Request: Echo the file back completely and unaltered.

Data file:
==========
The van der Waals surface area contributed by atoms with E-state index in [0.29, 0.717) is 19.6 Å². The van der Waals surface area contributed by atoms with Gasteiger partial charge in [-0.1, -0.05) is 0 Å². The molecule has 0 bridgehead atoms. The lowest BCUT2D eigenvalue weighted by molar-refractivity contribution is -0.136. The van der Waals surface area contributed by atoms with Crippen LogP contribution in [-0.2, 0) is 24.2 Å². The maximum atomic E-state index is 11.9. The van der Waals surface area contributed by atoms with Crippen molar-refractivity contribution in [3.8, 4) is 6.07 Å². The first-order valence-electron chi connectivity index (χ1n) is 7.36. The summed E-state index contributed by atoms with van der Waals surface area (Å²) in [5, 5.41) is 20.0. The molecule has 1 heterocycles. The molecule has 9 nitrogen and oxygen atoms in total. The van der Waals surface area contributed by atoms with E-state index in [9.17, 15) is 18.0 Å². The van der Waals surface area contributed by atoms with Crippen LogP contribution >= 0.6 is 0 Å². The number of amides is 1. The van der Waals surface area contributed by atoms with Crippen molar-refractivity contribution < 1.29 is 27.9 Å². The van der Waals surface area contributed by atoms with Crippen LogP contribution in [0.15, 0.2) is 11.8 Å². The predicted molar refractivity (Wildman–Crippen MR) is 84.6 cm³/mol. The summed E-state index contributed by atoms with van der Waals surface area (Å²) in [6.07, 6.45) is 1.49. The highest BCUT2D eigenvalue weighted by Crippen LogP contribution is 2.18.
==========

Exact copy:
The van der Waals surface area contributed by atoms with E-state index in [0.29, 0.717) is 19.6 Å². The van der Waals surface area contributed by atoms with Gasteiger partial charge in [-0.1, -0.05) is 0 Å². The molecule has 0 bridgehead atoms. The lowest BCUT2D eigenvalue weighted by molar-refractivity contribution is -0.136. The van der Waals surface area contributed by atoms with Crippen LogP contribution in [-0.2, 0) is 24.2 Å². The maximum atomic E-state index is 11.9. The van der Waals surface area contributed by atoms with Crippen molar-refractivity contribution in [3.8, 4) is 6.07 Å². The first-order valence-electron chi connectivity index (χ1n) is 7.36. The summed E-state index contributed by atoms with van der Waals surface area (Å²) in [5, 5.41) is 20.0. The molecule has 1 heterocycles. The molecule has 9 nitrogen and oxygen atoms in total. The van der Waals surface area contributed by atoms with E-state index in [9.17, 15) is 18.0 Å². The van der Waals surface area contributed by atoms with Crippen LogP contribution >= 0.6 is 0 Å². The number of amides is 1. The van der Waals surface area contributed by atoms with Crippen molar-refractivity contribution < 1.29 is 27.9 Å². The van der Waals surface area contributed by atoms with Crippen LogP contribution in [0.15, 0.2) is 11.8 Å². The predicted molar refractivity (Wildman–Crippen MR) is 84.6 cm³/mol. The summed E-state index contributed by atoms with van der Waals surface area (Å²) in [6.07, 6.45) is 1.49. The highest BCUT2D eigenvalue weighted by Crippen LogP contribution is 2.18.